Tracking Alaskan Fish with a Microscope

Microscope World recently helped the Alaska Department of Fish & Game get a microscope for use at their William Jack Hernandez Sport Fish Hatchery located in Anchorage. This fish hatchery is a fully enclosed, recirculating aquaculture system (RAS) facility that uses technology to conserve water and reduce heating demand for the production of Chinook and coho salmon, rainbow trout, and Arctic char fish. The hatchery has over 100 rearing tanks with space for production of more than 6 million sport fish each year. These fingerling (1" to 2"), smolt (3" to 5") and catchable (7"– 12") fish are released throughout South Central Alaska from Cordova to Kodiak, Homer, Kenai, Seward, Anchorage, Mat/Su and Talkeetna for sport fishing.

The Alaska Dept of Fish & Game has an incubation period for fish with a planned series of water temperature changes that causes the fish to lay down a dark bank of protein. This process is called thermal marking. This way the fish hatchery can label 100% of the fish with their mark. All the salmon that are released into either streams or the ocean are marked. These are all fish that migrate out to sea as smolt (1-2 years old), and then return to the release site as adults. All the salmon that migrate to sea go through the series of water temperature changes to lay down the pattern of dark protein bands. That mark is assigned to the William Jack Hernandez Sport Fish Hatchery, so no one else rearing Chinook salmon will have that mark.

Otolith from a fish

The image above is of a small bony structure in the fish’s head called an Otolith.

Otolith on a slide under the microscope

This otolith is glued to a slide and then ground down until the core (where the rings are located) becomes visible.

The Alaska Dept of Fish and Game is using the U2-HD digital microscope with 100x, 200x, 400x magnification to identify the rings in the otolith.

Alaska bony fish otolith under microscope.

The Otolith image captured under the microscope actually has two marks. The image shows 3 bands of rings. The inner most band has 2 rings and the middle and outer bands each have 3 rings. The first 2 bands (closest to the center with one band of 2 rings and a second with 3 rings) means this is a Chinook salmon that was reared by Alaska Dept. of Fish & Game and released into a waterbody that runs into Cook Inlet. All of their Chinook salmon that migrate into Cook Inlet have this mark. To verify these marks, they send small fry to a lab in Juneau where they dissect out a very small otolith and determine if Alaska Dept. of Fish & Game actually laid down the assigned mark.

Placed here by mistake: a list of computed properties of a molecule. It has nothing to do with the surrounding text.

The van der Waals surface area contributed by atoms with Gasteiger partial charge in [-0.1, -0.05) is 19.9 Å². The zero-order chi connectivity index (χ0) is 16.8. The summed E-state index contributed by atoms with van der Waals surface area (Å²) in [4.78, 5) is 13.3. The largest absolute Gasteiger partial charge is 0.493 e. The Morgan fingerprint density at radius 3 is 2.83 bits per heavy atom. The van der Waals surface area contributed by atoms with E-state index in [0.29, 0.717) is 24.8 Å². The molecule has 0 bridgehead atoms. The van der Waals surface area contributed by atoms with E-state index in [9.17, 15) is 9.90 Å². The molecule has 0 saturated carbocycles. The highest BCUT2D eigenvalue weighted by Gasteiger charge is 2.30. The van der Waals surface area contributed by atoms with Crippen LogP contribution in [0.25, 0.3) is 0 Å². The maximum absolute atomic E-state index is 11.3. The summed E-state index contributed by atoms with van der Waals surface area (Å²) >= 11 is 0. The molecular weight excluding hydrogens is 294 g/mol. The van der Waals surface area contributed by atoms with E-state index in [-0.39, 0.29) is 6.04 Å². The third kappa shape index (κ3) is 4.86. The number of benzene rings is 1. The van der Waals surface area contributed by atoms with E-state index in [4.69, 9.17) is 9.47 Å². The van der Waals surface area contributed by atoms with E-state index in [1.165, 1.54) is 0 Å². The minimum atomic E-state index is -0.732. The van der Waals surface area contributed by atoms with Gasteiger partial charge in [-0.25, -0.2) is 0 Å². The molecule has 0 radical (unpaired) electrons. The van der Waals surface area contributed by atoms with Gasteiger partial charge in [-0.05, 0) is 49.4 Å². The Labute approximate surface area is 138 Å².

The second mark (known as an accessory mark) is the single band with 3 rings that is further out. That mark is what this specific hatchery is interested in (and the reason they use the microscope). The hatchery is conducting a size at release study to determine if they get a better return in fish size and numbers if they release fewer large sized smolt or more smaller sized smolt. For one release site (Ship Creek) the hatchery releases two different size groups of Chinook salmon smolt. The small ones at release are 12-14 grams, and the large ones are 18 – 20 grams. The belief is that if a smolt goes out too large in size, they may return as younger/smaller adults. However, the overall survival might be better. This particular band of rings from this fish tells the hatchery this otolith came from a fish that belonged to the small size at release group of smolt. This is a multiyear project for the hatchery, and they have different accessory marks to lay down each year for the two size groups.

A huge thank you to Alaska Dept. of Fish & Game for sharing their otolith images and bit of information about their fish project going on at the William Jack Hernandez Sport Fish Hatchery.

Contact Microscope World for further information on digital microscopes or custom solutions for your application.